Butter a glass baking dish and place the hollowed out tomato halves inside. Three tomatoes made six halves which filled the dish I was using perfectly.
Brown the ground beef by frying on medium heat, adding a little kosher salt as it cooks.
Add the breadcrumbs, provolone cheese, parsley, basil and beef to the bowl with the chopped tomato pulp.
Mix with a wooden spoon to combine.
Spoon the mixture into the tomato halves (I even had a little leftover that I baked in a tiny casserole dish) and drizzle the tops with extra virgin olive oil. Bake for 18 minutes or until the tops begin to brown. At this point, you could be done and start eating, because they’re delicious as is…
OR you could do what I do and add a little freshly shredded mozzarella to the tops, then bake another two minutes to melt it.
These are so good. As a side, as an appetizer, on their own, or leftover and reheated the next day. I’ll definitely keep making them as long as I can keep picking fresh tomatoes!
- 3 beefsteak tomatoes
- 2 tbsp fresh basil, chopped
- 1/2 cup fresh flat leaf parsley, chopped
- 3/4 cup shredded provolone cheese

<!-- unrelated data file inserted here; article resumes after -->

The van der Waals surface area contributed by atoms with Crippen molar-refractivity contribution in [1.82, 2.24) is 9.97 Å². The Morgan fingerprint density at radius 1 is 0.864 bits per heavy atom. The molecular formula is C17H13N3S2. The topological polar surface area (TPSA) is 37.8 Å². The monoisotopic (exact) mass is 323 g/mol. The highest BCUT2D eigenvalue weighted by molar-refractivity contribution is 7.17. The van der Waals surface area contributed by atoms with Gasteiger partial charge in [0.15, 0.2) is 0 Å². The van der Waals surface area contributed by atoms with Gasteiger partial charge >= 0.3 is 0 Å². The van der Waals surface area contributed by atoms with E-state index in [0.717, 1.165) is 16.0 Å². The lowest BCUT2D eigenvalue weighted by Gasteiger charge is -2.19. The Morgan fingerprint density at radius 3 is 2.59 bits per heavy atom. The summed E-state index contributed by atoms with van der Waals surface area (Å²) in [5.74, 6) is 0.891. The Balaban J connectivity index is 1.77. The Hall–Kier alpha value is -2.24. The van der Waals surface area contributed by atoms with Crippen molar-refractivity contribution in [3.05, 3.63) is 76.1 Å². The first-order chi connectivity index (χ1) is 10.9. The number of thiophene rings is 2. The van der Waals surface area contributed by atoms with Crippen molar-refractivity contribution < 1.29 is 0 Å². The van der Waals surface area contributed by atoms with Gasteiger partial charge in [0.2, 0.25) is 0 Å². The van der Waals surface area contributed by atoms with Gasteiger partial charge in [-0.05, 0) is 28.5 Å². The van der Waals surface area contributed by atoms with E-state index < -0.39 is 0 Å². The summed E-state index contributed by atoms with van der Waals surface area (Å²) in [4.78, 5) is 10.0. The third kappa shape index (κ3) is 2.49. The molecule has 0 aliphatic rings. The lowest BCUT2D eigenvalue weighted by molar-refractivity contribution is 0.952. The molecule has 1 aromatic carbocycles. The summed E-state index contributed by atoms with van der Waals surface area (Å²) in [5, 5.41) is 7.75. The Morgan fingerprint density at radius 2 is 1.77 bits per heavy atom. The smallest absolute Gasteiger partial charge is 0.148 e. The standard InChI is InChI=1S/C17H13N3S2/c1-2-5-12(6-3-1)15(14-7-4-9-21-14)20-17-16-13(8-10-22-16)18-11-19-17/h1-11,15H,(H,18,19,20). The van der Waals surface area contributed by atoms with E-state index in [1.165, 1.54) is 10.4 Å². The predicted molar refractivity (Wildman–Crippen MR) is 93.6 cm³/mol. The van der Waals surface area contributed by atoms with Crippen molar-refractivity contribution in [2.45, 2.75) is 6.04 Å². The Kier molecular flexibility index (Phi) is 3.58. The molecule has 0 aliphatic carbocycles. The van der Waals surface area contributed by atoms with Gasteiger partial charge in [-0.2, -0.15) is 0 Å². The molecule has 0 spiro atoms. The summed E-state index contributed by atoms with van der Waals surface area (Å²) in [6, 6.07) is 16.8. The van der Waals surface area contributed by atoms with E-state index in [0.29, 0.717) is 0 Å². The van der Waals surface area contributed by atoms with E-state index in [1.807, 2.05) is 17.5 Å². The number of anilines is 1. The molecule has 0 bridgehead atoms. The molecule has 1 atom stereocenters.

- 1/2 lb ground beef
- 3/4 cup Italian Panko breadcrumbs
- Shredded mozzarella, for topping
- Butter, for greasing the baking dish
- Kosher salt, to season the ground beef
- Preheat oven to 375.
- Slice tomatoes in half horizontally. Scoop out the seeds to discard but save the pulp. Scoop the pulp out and scoop around the edges inside with a spoon, being careful not to pierce through the skin. Add pulp to a medium size bowl.
- Butter a glass baking dish and place the hollowed tomato halves inside.
- Begin frying the ground beef in a small pan, breaking it up with a wooden spoon and seasoning lightly with kosher salt as it cooks.
- While the meat cooks, chop the pulp or use a food processor.
- Add the beef, provolone cheese, parsley, basil and breadcrumbs to the bowl with the pulp and mix until well combined.
- Use a spoon to scoop the mixture into the tomato halves, until they are full mounds.